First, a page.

Alan Arvesen (aarvesen) wrote,
Alan Arvesen
aarvesen

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The End of Summer

I was riding my bicycle in to work this morning thinking about this song


This is for warm days that drift away
While the sun sets and the ghetto plays
Long nights on a hot summer's block
When you sip your brew and never touch your Glock


Summer's nearly over and October always gets me going again.

There's financial armageddon going on, which has everyone worried. Including me, naturally. As of Monday the retirement fund had lost $40k, which is always a lot to swallow. As Peter Lynch said, the most important organ when investing is not the head, but the stomach.

But, as I rode into work today, I thought about money and what we're spending it on. The kid'll take up some dough. Retirement will take some up, so hopefully we aren't sitting in a nursing home somewhere. But right now, what exactly do I spend money on?

Today my big plan is, for lunch, to ride my bicycle over to the Austin Public Library and get a "TexShare" card. This lets me check out books from other libraries, including UT. Then I plan on riding over to UT to look for a book about Eugene Onegin for the upcoming nerd book club. It's a potent combination: exercise, knowledge, and zero dollars.

Michelle and I have talked about our spending before. When we look at the credit card bill, a significant part is going out to eat. We have tried to curtail that somewhat by going out "only" twice a week. Some of that cost then gets moved over to groceries, but I guess it's less overall.

Anyway, at the time of our discussion, I estimated that I personally spent most on food, books, and trips. I've since joined the library and have drastically reduced how much I spend on books. We still go on trips, and I still love to eat -- and of course I've currently gotta drink beer that's $10 a six pack rather than $5.

The context of the discussion was about general "stuff" that people buy. In particular, a college friend of hers who had just gotten divorced and the two of them declared bankruptcy. When we would visit them, up in Pflugerville, they had nice, but not extravagant, things. And there was a lot of empty room in their house. This was why their bankruptcy was puzzling to us - two newish cars, a new 2000 sq ft house in affordable Pfluger, a new TV, a new set of living room furniture, new I guess appliances, etc. No ridiculous things like, eh, collecting expensive gizmos or outrageous home automation. Just lots of middle class crap.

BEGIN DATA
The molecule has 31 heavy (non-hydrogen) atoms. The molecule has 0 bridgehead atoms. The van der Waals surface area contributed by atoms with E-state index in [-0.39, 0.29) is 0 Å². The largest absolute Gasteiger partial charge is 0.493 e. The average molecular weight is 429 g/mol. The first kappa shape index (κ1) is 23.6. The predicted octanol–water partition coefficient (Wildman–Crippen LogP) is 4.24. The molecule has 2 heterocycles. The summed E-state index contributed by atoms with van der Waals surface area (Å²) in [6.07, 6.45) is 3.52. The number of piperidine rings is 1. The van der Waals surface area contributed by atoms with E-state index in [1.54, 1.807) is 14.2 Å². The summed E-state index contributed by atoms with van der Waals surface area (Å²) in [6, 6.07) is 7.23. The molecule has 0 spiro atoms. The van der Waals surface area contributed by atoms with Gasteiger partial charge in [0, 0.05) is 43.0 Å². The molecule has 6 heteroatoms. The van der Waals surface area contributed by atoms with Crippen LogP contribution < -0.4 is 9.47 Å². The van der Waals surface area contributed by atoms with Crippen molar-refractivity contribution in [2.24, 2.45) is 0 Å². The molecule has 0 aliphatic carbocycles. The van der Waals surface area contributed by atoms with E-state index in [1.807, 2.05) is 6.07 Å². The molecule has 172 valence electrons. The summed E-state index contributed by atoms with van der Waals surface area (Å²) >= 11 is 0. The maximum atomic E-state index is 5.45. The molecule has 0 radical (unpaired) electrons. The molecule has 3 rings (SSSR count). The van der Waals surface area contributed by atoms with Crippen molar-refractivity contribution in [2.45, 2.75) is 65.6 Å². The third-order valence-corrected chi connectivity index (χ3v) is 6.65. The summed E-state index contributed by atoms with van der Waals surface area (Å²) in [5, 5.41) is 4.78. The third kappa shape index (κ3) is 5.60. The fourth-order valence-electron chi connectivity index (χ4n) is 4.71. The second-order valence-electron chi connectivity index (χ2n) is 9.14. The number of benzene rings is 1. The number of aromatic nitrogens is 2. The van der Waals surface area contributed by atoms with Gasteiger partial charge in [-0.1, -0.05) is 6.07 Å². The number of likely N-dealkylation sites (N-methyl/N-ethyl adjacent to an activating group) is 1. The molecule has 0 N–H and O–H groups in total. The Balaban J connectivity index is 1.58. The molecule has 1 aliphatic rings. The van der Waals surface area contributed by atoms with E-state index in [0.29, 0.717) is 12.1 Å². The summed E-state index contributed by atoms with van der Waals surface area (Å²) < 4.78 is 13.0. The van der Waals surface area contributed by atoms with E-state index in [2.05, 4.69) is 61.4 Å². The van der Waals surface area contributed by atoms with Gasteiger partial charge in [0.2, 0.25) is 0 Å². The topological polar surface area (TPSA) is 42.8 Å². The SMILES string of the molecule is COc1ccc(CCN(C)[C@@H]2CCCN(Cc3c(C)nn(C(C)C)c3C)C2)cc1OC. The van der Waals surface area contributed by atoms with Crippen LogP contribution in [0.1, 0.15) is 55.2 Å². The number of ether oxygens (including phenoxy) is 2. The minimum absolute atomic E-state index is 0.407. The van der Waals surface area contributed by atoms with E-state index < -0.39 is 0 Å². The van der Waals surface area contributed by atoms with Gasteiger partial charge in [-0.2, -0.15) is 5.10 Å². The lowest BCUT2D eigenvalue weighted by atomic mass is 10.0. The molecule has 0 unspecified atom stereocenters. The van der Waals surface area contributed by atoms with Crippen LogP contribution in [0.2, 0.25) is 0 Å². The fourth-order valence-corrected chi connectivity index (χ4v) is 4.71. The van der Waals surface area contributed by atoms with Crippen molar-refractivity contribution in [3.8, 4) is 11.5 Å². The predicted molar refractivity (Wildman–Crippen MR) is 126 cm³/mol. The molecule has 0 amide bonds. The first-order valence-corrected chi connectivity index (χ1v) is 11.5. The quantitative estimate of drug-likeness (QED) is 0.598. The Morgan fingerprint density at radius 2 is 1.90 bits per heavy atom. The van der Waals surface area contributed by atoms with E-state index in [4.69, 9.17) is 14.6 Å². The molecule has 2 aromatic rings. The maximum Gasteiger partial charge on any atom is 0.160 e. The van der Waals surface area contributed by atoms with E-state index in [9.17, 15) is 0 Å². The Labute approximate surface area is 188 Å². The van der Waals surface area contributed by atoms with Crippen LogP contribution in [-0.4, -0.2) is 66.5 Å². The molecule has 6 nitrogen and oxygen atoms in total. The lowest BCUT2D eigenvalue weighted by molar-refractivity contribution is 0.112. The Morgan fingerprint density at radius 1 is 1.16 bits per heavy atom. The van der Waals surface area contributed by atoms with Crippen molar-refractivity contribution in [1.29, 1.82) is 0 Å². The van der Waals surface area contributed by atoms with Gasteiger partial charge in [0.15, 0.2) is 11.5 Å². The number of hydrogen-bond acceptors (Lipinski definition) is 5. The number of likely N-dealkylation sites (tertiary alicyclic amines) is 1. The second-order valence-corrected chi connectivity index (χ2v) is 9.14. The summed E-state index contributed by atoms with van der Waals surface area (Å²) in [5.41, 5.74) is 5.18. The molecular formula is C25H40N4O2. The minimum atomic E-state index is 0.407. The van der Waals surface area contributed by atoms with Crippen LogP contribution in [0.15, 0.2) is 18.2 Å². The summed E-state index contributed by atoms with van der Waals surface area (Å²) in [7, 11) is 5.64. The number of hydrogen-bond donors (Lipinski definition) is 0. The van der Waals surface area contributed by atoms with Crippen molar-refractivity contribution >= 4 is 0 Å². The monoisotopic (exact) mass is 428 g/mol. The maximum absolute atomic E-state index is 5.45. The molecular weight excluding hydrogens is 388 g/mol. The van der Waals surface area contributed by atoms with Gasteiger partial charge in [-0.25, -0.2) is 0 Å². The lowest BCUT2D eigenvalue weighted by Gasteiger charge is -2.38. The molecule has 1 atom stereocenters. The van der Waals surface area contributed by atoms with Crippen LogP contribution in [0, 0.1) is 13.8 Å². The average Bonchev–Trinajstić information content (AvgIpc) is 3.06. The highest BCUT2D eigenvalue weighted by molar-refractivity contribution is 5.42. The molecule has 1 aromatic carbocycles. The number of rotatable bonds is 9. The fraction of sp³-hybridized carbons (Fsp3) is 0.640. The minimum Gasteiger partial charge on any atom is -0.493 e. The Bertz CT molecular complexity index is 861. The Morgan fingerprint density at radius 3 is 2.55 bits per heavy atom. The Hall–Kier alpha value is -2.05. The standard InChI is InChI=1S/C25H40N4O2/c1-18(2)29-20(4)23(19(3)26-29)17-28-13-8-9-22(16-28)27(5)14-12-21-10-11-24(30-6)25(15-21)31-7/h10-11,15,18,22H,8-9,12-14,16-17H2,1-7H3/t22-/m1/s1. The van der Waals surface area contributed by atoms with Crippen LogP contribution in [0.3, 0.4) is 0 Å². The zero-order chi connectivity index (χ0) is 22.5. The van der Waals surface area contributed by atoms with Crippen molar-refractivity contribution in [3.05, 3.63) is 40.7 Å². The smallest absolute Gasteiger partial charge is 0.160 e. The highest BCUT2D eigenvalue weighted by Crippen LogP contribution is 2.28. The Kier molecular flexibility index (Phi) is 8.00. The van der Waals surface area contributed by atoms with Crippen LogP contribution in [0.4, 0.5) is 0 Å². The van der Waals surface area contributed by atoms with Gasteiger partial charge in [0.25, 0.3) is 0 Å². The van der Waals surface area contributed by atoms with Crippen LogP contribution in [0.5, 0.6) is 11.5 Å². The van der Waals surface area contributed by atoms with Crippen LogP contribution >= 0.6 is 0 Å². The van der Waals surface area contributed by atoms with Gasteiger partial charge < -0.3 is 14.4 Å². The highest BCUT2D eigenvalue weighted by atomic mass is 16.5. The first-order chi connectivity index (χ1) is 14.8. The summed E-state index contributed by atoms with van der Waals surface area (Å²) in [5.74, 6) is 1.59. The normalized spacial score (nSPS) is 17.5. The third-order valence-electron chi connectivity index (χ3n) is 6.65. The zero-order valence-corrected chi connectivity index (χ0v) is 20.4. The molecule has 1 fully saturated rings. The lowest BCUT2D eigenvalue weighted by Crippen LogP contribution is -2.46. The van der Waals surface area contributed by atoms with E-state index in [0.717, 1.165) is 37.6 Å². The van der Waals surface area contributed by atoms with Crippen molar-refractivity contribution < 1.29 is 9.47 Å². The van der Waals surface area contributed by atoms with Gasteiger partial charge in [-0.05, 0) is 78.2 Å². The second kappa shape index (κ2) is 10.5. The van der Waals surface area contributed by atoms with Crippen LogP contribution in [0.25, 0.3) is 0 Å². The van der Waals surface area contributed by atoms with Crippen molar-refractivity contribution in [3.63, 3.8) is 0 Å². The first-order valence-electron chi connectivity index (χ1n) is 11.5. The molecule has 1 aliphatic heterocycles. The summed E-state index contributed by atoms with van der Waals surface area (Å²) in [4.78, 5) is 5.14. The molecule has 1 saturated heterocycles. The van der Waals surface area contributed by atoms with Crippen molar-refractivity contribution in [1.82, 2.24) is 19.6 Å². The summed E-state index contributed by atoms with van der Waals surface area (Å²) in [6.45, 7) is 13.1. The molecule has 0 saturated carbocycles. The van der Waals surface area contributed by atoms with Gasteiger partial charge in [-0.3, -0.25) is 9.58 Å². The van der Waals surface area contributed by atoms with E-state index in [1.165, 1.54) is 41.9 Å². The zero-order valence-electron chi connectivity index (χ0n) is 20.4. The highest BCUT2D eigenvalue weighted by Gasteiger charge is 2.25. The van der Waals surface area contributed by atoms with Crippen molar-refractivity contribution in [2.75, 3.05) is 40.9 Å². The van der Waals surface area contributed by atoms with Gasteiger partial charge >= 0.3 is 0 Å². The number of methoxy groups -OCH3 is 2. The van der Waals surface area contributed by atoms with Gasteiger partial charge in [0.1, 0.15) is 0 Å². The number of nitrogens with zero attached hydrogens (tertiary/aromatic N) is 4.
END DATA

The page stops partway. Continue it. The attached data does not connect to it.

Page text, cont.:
And the thing was... I don't think they even cared that much about it all. I mean, the new living room stuff from some chain store like Foley's. It was just, you know, a nice living room set. $2k or $3k down the drain for a sofa and matching chairs. The cars were, I think, a new Jeep and 1 year old Honda. Sensible bourgeois cars, but new. The TV was pretty big, but wasn't monstrously so. I don't think anything they owned was a purchase motivated by a feeling like, "you know, I've always wanted a Cadillac, let's buy one!" Nor were they at the mercy of a terrible outside circumstance, like a major illness or bailing out a loved one.

Just plain old, unloved stuff. And it bankrupted them.

One of the best object lessons I have ever had was Thomas More in a A Man For All Seasons. When seeing that his erstwhile protege has perjured himself in return for some sort of Welsh honors, More tells him, "Why Richard, it profits a man nothing to give his soul for the whole world... but for Wales?"

To be clear, they had other issues as well. It's hard to know if their money problems caused their marital problems, or vice versa, of (most likely) the two were intertwined and reinforcing.

That kind of thing scares the bejesus out of me, much more so than a market decline (JP Morgan, when asked what the stock market was going to do, famously replied "It will fluctuate"). Which when I look at it is a little strange. I'm more afraid of something I can control, i.e. the buying of useless crap, than I am of something I cannot control, i.e. market issues.